In this study, preconditioned heifers had improved performance and feed efficiency. Preconditioning dramatically reduced medicine costs and death loss. In fact, the preconditioning program added almost $61/head to the value of the heifers or $11.04/cwt to the initial weaning weight.
In a second and similar experiment, Cravey (1996) compared 15 lots of preconditioned cattle to 15 lots of similar, but non-preconditioned cattle (Table 3). Cattle in the non-preconditioned treatment were purchased through order buyers and were of mixed origin and backgrounds. The preconditioned calves had been certified through the Hi-Pro Producer’s Edge program, which requires two rounds of a modified live viral and Pasteurella vaccine, as well as a 45 to 50 day weaning period.
Similar to the previous experiment, animal performance was improved and medicine costs were dramatically reduced. Remember that these cattle were marketed on a live basis, so potential value differences based on carcass quality are not reflected in the budget presented in Table 3. The preconditioning program added almost $56 to the value of the cattle. In other words, the cattle feeder could have paid $9.67/cwt more for the preconditioned calves and profited the same amount if the finished cattle were sold on a live weight basis. With this data set, the actual weight gain and costs during the preconditioning period are unknown; however, if we apply the same costs as used in the previous experiment ($40) and assume that the value of each pound of added weight is worth $.55, the breakeven weight gain during preconditioning would be 73 lbs, or 1.6 lbs per day for 45 days ($40 / $.55 per lb = 73 lbs).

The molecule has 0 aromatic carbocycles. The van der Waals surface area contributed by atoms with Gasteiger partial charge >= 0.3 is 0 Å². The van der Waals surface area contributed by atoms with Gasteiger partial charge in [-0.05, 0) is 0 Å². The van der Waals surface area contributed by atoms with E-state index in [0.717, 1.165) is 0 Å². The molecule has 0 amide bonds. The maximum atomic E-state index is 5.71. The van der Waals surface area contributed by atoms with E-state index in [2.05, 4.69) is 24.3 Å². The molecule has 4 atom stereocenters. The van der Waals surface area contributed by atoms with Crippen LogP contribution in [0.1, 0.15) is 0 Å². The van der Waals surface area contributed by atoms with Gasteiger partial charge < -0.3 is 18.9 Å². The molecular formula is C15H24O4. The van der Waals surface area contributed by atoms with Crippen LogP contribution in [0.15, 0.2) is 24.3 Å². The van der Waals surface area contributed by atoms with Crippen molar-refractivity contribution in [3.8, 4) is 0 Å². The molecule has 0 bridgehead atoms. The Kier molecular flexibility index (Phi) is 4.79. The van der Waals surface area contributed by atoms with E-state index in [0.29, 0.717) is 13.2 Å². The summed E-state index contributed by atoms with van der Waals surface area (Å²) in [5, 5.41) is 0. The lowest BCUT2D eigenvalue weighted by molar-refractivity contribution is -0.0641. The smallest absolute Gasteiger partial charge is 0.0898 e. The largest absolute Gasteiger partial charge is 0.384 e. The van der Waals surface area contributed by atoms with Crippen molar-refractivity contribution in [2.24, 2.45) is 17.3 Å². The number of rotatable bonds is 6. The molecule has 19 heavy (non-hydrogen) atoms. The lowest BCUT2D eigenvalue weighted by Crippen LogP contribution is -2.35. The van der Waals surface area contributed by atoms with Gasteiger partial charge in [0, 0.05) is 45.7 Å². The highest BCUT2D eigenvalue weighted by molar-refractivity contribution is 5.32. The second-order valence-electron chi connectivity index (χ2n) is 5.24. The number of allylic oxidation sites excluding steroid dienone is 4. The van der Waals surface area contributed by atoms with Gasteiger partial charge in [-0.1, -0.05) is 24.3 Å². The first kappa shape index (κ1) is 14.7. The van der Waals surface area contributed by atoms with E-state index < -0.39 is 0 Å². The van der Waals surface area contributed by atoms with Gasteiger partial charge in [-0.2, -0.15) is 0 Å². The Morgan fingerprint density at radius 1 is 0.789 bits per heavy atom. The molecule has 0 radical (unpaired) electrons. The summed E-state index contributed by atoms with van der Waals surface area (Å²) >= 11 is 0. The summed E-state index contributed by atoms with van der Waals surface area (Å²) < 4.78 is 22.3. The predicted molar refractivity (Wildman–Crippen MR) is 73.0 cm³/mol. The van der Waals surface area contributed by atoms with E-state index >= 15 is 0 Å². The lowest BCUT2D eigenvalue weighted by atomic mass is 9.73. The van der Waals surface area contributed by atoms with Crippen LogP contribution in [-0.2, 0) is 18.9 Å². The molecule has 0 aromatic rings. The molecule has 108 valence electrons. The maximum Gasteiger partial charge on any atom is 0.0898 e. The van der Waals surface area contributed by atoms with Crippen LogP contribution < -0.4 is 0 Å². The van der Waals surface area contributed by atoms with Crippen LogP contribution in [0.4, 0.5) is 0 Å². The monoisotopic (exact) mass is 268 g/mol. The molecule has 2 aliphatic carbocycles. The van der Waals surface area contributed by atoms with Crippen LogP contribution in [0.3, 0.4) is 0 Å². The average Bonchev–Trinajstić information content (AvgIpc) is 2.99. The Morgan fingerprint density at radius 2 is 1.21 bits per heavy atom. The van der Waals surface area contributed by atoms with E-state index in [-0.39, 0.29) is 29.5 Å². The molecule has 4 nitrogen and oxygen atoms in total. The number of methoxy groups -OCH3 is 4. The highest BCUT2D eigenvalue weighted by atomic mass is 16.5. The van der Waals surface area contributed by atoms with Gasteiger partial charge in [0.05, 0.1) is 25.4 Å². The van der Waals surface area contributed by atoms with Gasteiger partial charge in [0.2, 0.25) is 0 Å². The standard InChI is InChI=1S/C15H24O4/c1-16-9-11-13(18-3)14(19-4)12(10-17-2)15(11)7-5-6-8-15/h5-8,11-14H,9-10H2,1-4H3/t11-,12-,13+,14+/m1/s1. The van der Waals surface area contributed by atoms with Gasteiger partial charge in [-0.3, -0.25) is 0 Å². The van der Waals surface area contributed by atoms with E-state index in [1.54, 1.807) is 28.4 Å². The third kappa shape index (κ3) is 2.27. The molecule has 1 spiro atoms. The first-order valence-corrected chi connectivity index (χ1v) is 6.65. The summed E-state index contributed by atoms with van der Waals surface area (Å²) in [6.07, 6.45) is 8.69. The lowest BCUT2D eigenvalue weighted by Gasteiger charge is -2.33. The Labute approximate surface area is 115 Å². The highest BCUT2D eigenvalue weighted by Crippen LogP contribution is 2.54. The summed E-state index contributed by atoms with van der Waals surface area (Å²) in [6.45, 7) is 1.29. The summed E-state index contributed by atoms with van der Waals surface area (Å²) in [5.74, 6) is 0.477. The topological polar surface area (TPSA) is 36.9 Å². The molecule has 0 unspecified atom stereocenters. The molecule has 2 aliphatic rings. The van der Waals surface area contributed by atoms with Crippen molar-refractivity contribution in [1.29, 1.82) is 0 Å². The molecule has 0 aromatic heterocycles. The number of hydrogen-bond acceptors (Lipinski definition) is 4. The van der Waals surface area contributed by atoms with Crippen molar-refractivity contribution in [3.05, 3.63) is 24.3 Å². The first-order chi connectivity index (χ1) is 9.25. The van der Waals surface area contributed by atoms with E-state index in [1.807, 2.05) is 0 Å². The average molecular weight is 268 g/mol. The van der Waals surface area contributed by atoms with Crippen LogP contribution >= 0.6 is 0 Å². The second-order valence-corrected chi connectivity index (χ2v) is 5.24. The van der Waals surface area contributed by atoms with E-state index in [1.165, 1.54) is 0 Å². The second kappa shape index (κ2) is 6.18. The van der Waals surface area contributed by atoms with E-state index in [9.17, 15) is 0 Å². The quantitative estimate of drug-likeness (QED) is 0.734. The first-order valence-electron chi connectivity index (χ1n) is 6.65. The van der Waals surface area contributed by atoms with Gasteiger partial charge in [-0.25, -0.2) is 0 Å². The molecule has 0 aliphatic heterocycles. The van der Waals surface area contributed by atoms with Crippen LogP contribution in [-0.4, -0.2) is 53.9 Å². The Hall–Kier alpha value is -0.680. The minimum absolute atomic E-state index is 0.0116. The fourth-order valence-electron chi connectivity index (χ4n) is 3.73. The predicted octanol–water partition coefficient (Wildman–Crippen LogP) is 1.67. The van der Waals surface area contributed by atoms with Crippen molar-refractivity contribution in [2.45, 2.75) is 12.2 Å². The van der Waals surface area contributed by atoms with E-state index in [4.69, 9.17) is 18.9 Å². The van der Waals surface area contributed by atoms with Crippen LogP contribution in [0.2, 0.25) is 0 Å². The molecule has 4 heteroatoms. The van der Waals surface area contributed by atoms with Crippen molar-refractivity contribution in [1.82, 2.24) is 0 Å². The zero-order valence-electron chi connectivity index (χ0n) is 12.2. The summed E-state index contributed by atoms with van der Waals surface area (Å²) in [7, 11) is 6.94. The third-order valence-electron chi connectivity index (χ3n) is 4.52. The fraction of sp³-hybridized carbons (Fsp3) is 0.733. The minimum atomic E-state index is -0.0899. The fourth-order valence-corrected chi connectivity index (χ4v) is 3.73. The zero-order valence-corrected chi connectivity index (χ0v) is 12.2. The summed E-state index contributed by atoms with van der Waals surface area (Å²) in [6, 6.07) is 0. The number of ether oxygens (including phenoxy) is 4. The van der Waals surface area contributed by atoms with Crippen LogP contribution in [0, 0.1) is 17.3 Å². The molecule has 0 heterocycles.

More data is needed to identify the true value of preconditioning for various cattle types, phases of the industry (feedyard vs. stocker), time of the year, region of the country, and different management regimes. Using the data available, preconditioning does appear to result in a substantial reduction in sickness, death loss, and medicine costs. These improvements appear to result in better animal performance and lower cost of feedyard gain. There is even more value to preconditioning when carcass quality is considered. Based on the limited data available, it appears that premiums of $3 to $8/cwt may be justified for cattle that have undergone management protocols similar to the ones mentioned above. Premiums in this range would encourage more cow/calf producers to adopt the practice, while preserving some of the added value for the stocker and/or finishing segments of the industry.
Table 2. Effects of 45-day preconditioning on feedlot performance and profitabilitya
|Feedlot in wt. lb.||550||640|
|Feedlot wt gain. lb.||616||540|
|Days on feed||220||180|
|Daily gain lb.||2.8||3|
|Feed:Gain, DM basis||6.6||6.02|
|Death loss, %||4.44||1.3|
|Feedlot cost of gain, $/cwt||62.8||54.75|
|Preconditioning costs, $/head||-||40|
|Feedlot cost of gain, $/head||386.85||295.65|
|Fed heifer value, $/head||795.33||804.88|
|Value minus total costs, $/head||408.48||469.23|
|Difference in net value, $/head||-||60.72|
aSource: Cravey, 1996 Southwest Nutrition and Management Conference.
Table 3. Effects of 45-day preconditioning on feedlot performance and profitabilitya
|Feedlot in wt. lb||564||579|